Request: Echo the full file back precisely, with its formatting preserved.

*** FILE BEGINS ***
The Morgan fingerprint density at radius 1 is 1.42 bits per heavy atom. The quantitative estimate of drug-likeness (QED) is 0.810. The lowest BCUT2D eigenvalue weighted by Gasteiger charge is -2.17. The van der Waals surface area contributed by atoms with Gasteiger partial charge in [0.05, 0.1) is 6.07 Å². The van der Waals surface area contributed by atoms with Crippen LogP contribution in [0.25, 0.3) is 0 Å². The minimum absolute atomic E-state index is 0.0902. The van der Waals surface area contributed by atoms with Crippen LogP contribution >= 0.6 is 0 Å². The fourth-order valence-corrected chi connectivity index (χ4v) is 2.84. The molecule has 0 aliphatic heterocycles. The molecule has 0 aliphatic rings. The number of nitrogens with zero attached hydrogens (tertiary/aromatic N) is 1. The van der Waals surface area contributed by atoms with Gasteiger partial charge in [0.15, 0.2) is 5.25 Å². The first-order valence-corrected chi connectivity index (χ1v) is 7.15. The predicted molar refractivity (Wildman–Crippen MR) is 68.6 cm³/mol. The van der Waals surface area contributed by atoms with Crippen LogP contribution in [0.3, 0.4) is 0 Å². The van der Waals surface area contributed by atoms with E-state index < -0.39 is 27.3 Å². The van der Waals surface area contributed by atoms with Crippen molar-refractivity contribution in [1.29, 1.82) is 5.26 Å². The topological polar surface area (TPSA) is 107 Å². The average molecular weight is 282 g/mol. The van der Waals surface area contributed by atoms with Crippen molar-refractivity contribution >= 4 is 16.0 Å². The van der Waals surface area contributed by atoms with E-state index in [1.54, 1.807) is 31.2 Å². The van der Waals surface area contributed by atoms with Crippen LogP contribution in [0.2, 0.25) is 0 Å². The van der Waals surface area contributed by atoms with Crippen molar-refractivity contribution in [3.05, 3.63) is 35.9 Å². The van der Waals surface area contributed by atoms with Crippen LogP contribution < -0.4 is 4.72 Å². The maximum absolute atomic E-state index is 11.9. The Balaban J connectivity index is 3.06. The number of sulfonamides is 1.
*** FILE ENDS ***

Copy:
The Morgan fingerprint density at radius 1 is 1.42 bits per heavy atom. The quantitative estimate of drug-likeness (QED) is 0.810. The lowest BCUT2D eigenvalue weighted by Gasteiger charge is -2.17. The van der Waals surface area contributed by atoms with Gasteiger partial charge in [0.05, 0.1) is 6.07 Å². The van der Waals surface area contributed by atoms with Crippen LogP contribution in [0.25, 0.3) is 0 Å². The minimum absolute atomic E-state index is 0.0902. The van der Waals surface area contributed by atoms with Crippen LogP contribution >= 0.6 is 0 Å². The fourth-order valence-corrected chi connectivity index (χ4v) is 2.84. The molecule has 0 aliphatic heterocycles. The molecule has 0 aliphatic rings. The number of nitrogens with zero attached hydrogens (tertiary/aromatic N) is 1. The van der Waals surface area contributed by atoms with Gasteiger partial charge in [0.15, 0.2) is 5.25 Å². The first-order valence-corrected chi connectivity index (χ1v) is 7.15. The predicted molar refractivity (Wildman–Crippen MR) is 68.6 cm³/mol. The van der Waals surface area contributed by atoms with Crippen LogP contribution in [0.3, 0.4) is 0 Å². The van der Waals surface area contributed by atoms with E-state index < -0.39 is 27.3 Å². The van der Waals surface area contributed by atoms with Crippen molar-refractivity contribution in [1.29, 1.82) is 5.26 Å². The topological polar surface area (TPSA) is 107 Å². The average molecular weight is 282 g/mol. The van der Waals surface area contributed by atoms with Crippen molar-refractivity contribution >= 4 is 16.0 Å². The van der Waals surface area contributed by atoms with E-state index in [1.54, 1.807) is 31.2 Å². The van der Waals surface area contributed by atoms with Crippen LogP contribution in [0.2, 0.25) is 0 Å². The van der Waals surface area contributed by atoms with Crippen molar-refractivity contribution in [3.05, 3.63) is 35.9 Å². The van der Waals surface area contributed by atoms with Crippen LogP contribution < -0.4 is 4.72 Å². The maximum absolute atomic E-state index is 11.9. The Balaban J connectivity index is 3.06. The number of sulfonamides is 1.